SEPTEMBER is upon us once again and schools will be returning at last to what should be full-time learning.
Whatever happens, we must not go back to the chaos and confusion of the last year.
A staggering 1.2million pupils were out of school by the time term finished in July.
That’s a state of affairs that simply shouldn’t be countenanced again.
Young people have been the biggest losers throughout the pandemic and it’s now time to put them at the top of the agenda.
That means making up for the vital face-to-face teaching they’ve missed out on and making sure they receive the government investment they deserve.
Above all, we should stop fearing the Covid virus and start to treat this illness as we would treat an outbreak of flu.
I say this because four fifths of the adult population are double-vaccinated while youngsters over the age of 16 are now being offered the vaccine.
All the scientific evidence indicates that young people under 16 are less likely to contract Covid and less likely to be badly affected by it.
So when the doom and gloom- mongers want to impose continued draconian restrictions, who is it they are seeking to protect?
After all, the staff — many of whom did such a good job in keeping the cart on the wheels over the last 18 months — will themselves, quite rightly, have been out and about.
Anyone who has been on a staycation — and thus met many strangers and operated outside their bubble — should not fear teaching youngsters.
Their pupils pose less of a threat to their health than if they went down the pub to socialise.
An uptick in infections in Scotland has been blamed by the worriers on the return of pupils there to the classroom.
We’re not proposing to stop people from travelling, going out for entertainment, visiting clubs or even attending the recent music festivals such as those in Reading and Leeds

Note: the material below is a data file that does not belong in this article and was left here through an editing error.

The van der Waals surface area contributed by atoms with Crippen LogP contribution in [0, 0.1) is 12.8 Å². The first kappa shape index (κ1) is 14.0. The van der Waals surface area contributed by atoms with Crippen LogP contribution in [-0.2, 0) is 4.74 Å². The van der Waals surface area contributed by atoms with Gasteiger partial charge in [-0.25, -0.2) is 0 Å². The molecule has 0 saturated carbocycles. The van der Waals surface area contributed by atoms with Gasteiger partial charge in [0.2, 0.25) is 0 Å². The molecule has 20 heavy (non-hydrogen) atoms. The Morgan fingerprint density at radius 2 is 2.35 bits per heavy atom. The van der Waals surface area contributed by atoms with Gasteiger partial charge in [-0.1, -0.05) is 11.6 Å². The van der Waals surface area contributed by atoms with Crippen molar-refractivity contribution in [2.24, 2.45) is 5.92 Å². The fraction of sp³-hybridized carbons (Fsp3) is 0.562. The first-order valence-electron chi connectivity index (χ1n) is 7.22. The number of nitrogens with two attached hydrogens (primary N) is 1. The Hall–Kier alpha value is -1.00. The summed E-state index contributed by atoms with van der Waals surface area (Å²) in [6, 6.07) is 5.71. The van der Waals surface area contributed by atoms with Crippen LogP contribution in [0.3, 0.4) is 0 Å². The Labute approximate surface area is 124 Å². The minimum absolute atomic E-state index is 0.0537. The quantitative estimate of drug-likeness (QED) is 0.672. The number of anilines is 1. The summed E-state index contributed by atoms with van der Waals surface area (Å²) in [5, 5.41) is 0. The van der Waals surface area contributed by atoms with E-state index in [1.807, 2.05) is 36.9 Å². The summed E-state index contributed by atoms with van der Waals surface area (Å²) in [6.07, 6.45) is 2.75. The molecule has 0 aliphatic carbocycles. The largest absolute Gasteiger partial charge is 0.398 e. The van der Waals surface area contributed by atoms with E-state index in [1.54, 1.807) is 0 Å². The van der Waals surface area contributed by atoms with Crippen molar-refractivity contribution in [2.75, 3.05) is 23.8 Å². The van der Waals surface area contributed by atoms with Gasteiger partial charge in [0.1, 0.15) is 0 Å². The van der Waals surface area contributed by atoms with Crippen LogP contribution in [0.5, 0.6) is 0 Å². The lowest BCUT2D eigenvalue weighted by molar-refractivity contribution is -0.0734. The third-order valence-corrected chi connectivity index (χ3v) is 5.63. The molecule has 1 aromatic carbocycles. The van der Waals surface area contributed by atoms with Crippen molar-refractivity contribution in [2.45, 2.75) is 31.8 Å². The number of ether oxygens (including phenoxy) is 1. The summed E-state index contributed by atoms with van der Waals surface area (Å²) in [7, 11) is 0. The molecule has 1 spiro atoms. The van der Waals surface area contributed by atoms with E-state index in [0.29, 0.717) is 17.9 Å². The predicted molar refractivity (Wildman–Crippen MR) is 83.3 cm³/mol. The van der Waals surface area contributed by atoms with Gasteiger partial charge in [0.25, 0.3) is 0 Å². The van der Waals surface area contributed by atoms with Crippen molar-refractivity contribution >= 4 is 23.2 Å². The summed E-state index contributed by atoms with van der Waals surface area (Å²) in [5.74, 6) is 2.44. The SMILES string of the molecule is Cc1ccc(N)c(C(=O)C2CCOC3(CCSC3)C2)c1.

Now they’re predicting a massive uplift across the whole country when schools come back.
In reality, it’s more likely that the increases in Scotland are due to an influx of holidaymakers.
Areas like England’s West County and Northern Ireland, which have reported high infection rates in recent days, are only just preparing for children to return to the classroom.
It has been the influx of holidaymakers and not school attendance that has made the difference.
We’re not proposing to stop people from travelling, going out for entertainment, visiting clubs or even attending the recent music festivals such as those in Reading and Leeds.
So why on earth do we want to treat schools any differently?
It doesn’t make sense and it could well have very dangerous long-term consequences.
Education secretary Gavin Williamson has warned parents and children not to get “carried away” with their new-found Covid freedoms and not to “throw caution to the wind”.
Teaching unions are worried that removing anti-Covid measures like masks and bubbles from the classroom will fuel a surge in cases.
However, I believe, in simple terms, that we have to put the fear behind us and simply go for it.
If we don’t, then yet more of our children will fall behind, yet more of our young people will fail to make the grade in the future.
It means our economy and our overall wellbeing will be badly hit.
Let’s face it, every one of us depends on getting this right.
Global Britain will need to compete with the best in the world. Our youngsters will need us to give them the chance to learn and to earn.
I believe, in simple terms, that we have to put the fear behind us and simply go for it
So I say to the leaders of the teacher unions and Gavin Williamson, take a deep breath and make clear, understandable decisions and stick to them.
It would make more sense to have one, reliable PCR test for everyone in the first few days of the new term rather than constant lateral flow tests which, to say the least, are unreliable.
Once tested, then let’s deal with those who genuinely fall ill.
That’s what we do with other illnesses and that’s what we should do with Covid.
In addition, the Chancellor of the Exchequer, Rishi Sunak, who is putting together a budget and spending programme in a few weeks’ time, should put education as his top priority.
Boris Johnson appointed Sir Kevan Collins to put together a programme of recovery for education.
So far the Government has only agreed to fund one tenth of his recommendations.
There needs to be a message of hope and overt belief
So we need clarity and confidence, as well as setting aside the constant arguments for further unworkable measures in our schools.
This must also be the moment to return to full face- to-face classroom learning.
So no bubbles and no fears about youngsters mixing, as they have done over the summer when outside school.
Instead, there needs to be a message of hope and overt belief.
With the nation vaccinated and treatment improving, we can beat the virus rather than Covid beating us.